Efficient Geometric Algorithms for Robot Sensing and Control
This thesis addresses the problem of automatically generating solutions to robotics tasks that are specified at a high level. In particular, we consider the problems of robot motion planning and the planning of sensor placements. These problems are made difficult by a number of inherent factors. Foremost among these are uncertainty and geometric complexity. Uncertainty arises from the fact that the actions of robots are subject to error. Geometric complexity reflects the fact that real-world task environments are often complex. If we want robot strategies that are both practical and robust, we must develop algorithms that successfully deal with uncertainty and complex geometry. Much of the previous work in the area of task-level planning for robots fails to address at least one of these issues. Many theoretical approaches are algorithmically sophisticated, but do not handle uncertainty, and may be unimplementable in practice. On the other hand, real robot systems often employ simplistic strategies that do not take into account complex geometric interactions. This thesis seeks to bridge the gap between these two extremes. We present efficient planning algorithms for motion and sensing that are both practical and algorithmically sophisticated. Our motion planning algorithm computes one-step motion strategies that guarantee reaching a specified goal in the plane. To deal with uncertainty in robot control, we employ a control model that allows the robot to slide along obstacle surfaces, or comply with the environment. Our analysis of this algorithm yields a precise characterization of the complexity of one-step compliant motion planning with uncertainty. Sensors are needed within autonomous systems to provide execution-time feedback. In this thesis we develop a framework for planning sensing strategies in a principled way. In particular, we present algorithms for computing the set of placements from which a sensor can monitor a region within a task environment. This work has many applications in the areas of assembly planning, cooperating robots, and robot surveillance. We have demonstrated the practicality of our approach by building a system of robot surveillance with mobile robots employing our strategies for sensor planning.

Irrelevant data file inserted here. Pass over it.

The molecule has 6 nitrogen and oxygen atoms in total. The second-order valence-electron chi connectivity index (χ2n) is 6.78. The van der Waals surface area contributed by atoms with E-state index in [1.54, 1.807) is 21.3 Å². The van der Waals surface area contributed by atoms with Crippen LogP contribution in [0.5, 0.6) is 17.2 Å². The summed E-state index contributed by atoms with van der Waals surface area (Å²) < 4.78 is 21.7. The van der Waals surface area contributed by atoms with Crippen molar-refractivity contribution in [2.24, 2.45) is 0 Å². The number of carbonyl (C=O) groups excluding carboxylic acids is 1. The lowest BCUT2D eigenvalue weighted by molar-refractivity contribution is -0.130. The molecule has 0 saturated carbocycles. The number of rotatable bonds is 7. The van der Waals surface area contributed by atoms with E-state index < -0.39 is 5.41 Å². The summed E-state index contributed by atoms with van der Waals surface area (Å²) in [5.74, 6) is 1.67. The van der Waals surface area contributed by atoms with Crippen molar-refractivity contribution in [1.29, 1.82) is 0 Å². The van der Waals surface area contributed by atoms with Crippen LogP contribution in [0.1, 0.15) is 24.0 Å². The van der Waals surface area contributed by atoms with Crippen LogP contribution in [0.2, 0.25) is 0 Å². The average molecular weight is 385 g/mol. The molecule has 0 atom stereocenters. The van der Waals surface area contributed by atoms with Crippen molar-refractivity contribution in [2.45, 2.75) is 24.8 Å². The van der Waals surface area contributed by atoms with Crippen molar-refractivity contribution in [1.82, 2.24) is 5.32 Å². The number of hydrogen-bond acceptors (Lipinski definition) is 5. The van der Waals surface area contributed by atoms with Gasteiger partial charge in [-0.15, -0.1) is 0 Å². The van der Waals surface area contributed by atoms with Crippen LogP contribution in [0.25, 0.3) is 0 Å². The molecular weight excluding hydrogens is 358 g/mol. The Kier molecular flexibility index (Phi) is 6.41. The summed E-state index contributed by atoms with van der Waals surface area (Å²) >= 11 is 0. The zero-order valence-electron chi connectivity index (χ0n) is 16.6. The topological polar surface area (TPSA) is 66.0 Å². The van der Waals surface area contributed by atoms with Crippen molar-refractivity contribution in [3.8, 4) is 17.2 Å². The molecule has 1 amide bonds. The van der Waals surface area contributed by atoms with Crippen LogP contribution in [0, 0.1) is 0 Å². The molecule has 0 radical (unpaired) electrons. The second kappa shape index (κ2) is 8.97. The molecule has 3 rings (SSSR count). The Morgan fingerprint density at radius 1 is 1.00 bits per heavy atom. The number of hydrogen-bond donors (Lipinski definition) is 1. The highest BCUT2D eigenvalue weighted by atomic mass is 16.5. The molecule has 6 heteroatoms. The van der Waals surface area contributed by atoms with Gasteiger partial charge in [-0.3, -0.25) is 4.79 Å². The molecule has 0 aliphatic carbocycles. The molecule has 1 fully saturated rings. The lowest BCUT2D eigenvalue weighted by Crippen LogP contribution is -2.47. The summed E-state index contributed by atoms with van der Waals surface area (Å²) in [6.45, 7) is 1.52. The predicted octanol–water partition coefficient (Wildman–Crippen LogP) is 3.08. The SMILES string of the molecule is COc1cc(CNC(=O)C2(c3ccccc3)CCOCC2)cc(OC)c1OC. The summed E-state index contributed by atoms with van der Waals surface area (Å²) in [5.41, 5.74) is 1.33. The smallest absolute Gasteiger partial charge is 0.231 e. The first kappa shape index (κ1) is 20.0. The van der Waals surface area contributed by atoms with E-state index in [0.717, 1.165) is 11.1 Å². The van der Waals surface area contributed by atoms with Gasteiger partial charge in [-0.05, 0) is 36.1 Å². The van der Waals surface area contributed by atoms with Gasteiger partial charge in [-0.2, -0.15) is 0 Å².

computer science; technical report
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